ASO: Don’t translate your app store page, localize it!

It’s common knowledge that if you want to make a sale, and in this case – make someone download your app, it’s always a plus if you speak the language of the customer/user. But is that really enough? Good question. 

Your App page on the Play Store is the front door to your app, a.k.a the first impression, mobile users will have of your app.  As you surely know, first impressions make or break most situations, and especially when it comes to the app store, your landing page is really the only chance for users to decide whether or not to download it.  

Google (Apple too) has allowed App developers to localize their app store page by language. But now, for the very first time, after receiving countless requests from App developers this past year, you can now even create custom store pages for each country, and not just for each language. 

Google Play Console – Custom store listing

So you better hurry up and localize your app page. Just be sure to not rush too much and run the risk of translating your page without correct localization tactics. Whatever you do, DON’T use automatic translation tools, because you’ll find yourself saying things you really didn’t mean to say, and it won’t be pretty. 

via Imgur That’s whats happens when you use auto-translations

When it comes to downloading your app, you can have your app stand out to users and increase its discoverability by ensuring that your page shows the user that: 

  1. The app store page is the language of the user
  2. The app store page contains relevant keywords from your app segment
  3. The app store page clearly shows the value of your app
  4. The app store page includes a clear description of your app

And the most advanced step to take is, of course, to fully localize your app page. But what does this mean exactly? How far should this ‘localization’ go? 

Here at CallApp, we conduct hundreds of A/B tests on our Google play store page every year.  This includes every element that can possibly be tested, from not only the long description on the store, but the short description too, as well as graphic elements on the store page, such as screenshots of the app, and even the app’s icon.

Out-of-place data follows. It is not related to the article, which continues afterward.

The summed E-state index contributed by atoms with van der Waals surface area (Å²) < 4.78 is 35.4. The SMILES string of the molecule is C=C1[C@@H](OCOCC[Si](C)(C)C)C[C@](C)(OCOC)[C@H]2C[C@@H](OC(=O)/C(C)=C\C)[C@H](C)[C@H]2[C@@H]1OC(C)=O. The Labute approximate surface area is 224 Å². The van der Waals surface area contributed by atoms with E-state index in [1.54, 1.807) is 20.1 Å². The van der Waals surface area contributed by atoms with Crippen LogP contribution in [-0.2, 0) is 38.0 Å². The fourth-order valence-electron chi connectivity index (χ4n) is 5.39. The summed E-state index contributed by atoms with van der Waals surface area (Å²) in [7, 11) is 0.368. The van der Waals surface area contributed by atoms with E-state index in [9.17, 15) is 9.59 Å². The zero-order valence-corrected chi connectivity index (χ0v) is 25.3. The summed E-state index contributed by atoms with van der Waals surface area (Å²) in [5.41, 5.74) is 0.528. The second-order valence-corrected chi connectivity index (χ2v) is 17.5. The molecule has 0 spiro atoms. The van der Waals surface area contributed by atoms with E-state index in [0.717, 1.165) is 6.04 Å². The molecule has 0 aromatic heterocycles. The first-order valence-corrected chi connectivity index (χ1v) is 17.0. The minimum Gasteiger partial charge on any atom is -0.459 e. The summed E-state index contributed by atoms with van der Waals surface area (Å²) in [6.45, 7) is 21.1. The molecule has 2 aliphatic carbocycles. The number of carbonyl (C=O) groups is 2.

Or in simple words – we try to improve conversion rates, turning store page visits into app downloads.

Localization, however, requires more than that. At first, we sent professional translators our materials, thinking it’s good enough. But as time passed, we came to the understanding that we weren’t quite there yet. That’s when we decided to take things to the next level, hiring marketing specialists from a wide range of countries we wanted to try localizing our app store in, adapting our materials not only to the specific language of the target country but also to the specific market. 

After running multiple tests, we indeed saw improvements in the conversion rate of our store page.  Once we saw these positive results, it became clear that there’s still a long road ahead to complete localization, which is why we went ahead and readjusted all of our graphic elements by country and market too. 

What does this mean? It means that images of people were replaced by more ‘local’ faces, and we even added localized symbols such as flags, specific colors, and cultural staples to the images in our app’s play store. 

3 steps in localization from English to edit Japanese name in contacts

And even after thinking we had mastered the art of localization, we ran one last test in the far east, translating the internal texts within the images (the ones that we were convinced no one would ever notice).  So what were the results? Drumroll, please….

We were absolutely amazed by the results we found, with some countries that showed an improved conversion rate in our app store by as much as 20%! 

Using Local business and nationality symbols

To sum it up:  when it comes to localizing your app page on Google Play – don’t cut corners.  Your page should of course look good, but the small details inside your page also shouldn’t be ignored. Even if it’s felt subconsciously, users have more sensitive eyes than you know, and they do notice these small, localized details.  Make your users feel comfortable, make them feel at home, and most importantly – make them download your app. 

Store page conversion 

About the Author

Liron Leshem is the VP of Product at CallApp. According to Liron, the goal is to combine product, business, the extra value we offer our users, as well as the value we generate for our product, so it becomes better.  

You can connect with him on LinkedIn.